– Consistent with other long-standing indices (e.g., Consumer Price Index, Well-Being Index), the NHSPI will continue to develop and incorporate additional and/or better measures over time.
7. The NHSPI aligns with existing national health security and preparedness capabilities and frameworks.
– The NHSPI supports the full preparedness cycle outlined in the National Preparedness Goal: prevent, protect, mitigate, respond, and recover.
– The NHSPI includes and extends beyond public health preparedness and healthcare preparedness capabilities.
– The NHSPI mission aligns with the National Health Security Strategy vision: prepared, protected, resilient.
– The NHSPI will continue to align and evolve with national frameworks.
8. The NHSPI aims to accurately and fully reflect health security preparedness of states and the nation.
– Measures are evaluated against National Quality Forum criteria and relevance to national health security preparedness.
– Measures are included whether or not (1) all states meet the measure or (2) meeting the measure is under the direct control of one or more community entities.
– Any measure that has bearing on health security and meets NHSPI selection criteria will be considered for inclusion in future versions.
– An approach called “systems dynamic modeling” may be explored to more accurately reflect relationships between Index parts.
9. NHSPI development is a transparent process that includes continuous improvement, stakeholder involvement, and real-world experience.
– The NHSPI is based on the practical experience and model development knowledge of a multidisciplinary Steering Committee, workgroups, and task forces representing more than 35 organizations and 100 individuals.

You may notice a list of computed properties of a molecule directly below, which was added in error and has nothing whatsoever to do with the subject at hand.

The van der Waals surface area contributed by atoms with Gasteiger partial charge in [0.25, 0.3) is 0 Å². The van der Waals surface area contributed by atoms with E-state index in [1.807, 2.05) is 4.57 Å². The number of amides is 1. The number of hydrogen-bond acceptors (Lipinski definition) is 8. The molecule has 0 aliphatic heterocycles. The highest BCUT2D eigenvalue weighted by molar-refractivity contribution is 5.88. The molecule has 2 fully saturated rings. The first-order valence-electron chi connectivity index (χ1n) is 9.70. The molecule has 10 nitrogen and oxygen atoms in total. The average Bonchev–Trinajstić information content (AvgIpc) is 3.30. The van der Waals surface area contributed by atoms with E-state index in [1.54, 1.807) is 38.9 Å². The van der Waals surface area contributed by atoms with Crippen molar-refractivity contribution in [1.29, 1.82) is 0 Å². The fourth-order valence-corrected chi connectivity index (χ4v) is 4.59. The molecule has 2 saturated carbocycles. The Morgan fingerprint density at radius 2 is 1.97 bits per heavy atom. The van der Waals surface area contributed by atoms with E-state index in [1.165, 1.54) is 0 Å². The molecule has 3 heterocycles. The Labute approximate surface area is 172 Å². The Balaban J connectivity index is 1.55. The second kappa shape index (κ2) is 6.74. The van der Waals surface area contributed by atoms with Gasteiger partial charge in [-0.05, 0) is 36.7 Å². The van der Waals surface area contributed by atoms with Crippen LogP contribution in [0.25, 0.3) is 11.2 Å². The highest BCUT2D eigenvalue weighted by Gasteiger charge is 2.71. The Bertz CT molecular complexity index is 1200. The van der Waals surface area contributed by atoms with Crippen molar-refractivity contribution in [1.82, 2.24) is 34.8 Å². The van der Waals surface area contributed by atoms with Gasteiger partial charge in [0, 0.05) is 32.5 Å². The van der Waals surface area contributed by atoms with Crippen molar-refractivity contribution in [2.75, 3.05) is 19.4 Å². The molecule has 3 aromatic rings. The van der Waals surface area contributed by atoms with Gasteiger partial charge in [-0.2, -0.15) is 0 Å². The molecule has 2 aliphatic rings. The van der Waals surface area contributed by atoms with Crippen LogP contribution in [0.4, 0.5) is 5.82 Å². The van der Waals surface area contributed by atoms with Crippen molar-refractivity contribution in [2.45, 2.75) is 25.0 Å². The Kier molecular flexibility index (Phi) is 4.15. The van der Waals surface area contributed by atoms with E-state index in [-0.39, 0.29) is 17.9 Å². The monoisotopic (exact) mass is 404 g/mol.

– Feedback from state and local public health, healthcare, and national association partners received during formal review processes is incorporated into the current NHSPI model.
– The NHSPI will continue to evolve, incorporating stakeholder input from the broader health security community.
– Studies assessing the Index’s ability to predict response and recovery during future events can help validate its accuracy.
– How and the extent to which practitioners and policymakers effectively use the NHSPI will validate its utility.
On Index Use:
10. Well-organized groupings of information provide a more meaningful picture than a simple sum of the parts.
– Individual indicators provide limited information. It is the group of measures that best describes a sub-domain, the group of sub-domains that create the picture of a domain, and the group of domains that describe a state’s preparedness.
– Aggregating state indices reflects the health security status of the nation.
– All measures contribute equally to their sub-domain, all sub-domains contribute equally to their domain, and all domains weigh equally within the Index.
– Refinements to Index structure will incorporate additional domains and sub-domains that influence health security preparedness after identifying a sufficient grouping of measures.
– Future versions of the Index may include weighting beyond that implicit to its structure.
– Finding measures to sufficiently describe new areas will require identifying and accessing additional data sources and the expertise of new sector partners.
11. The NHSPI is a call to advance the science of measuring health security preparedness.
– Target values for a measure ideally come from scientific study and practice. However, only a few such targets can be identified from the literature. Where literature and scientific data do not exist, target values are defined as those of the highest performing state, excluding outliers.
– The Index will have an associated research and development effort.
– As the Index is used and the science of measuring preparedness advances, the NHSPI will include the following:
*more science- and practice-based targets for existing measures
*better measures and data collection systems
*measures that most accurately predict strong performance during an event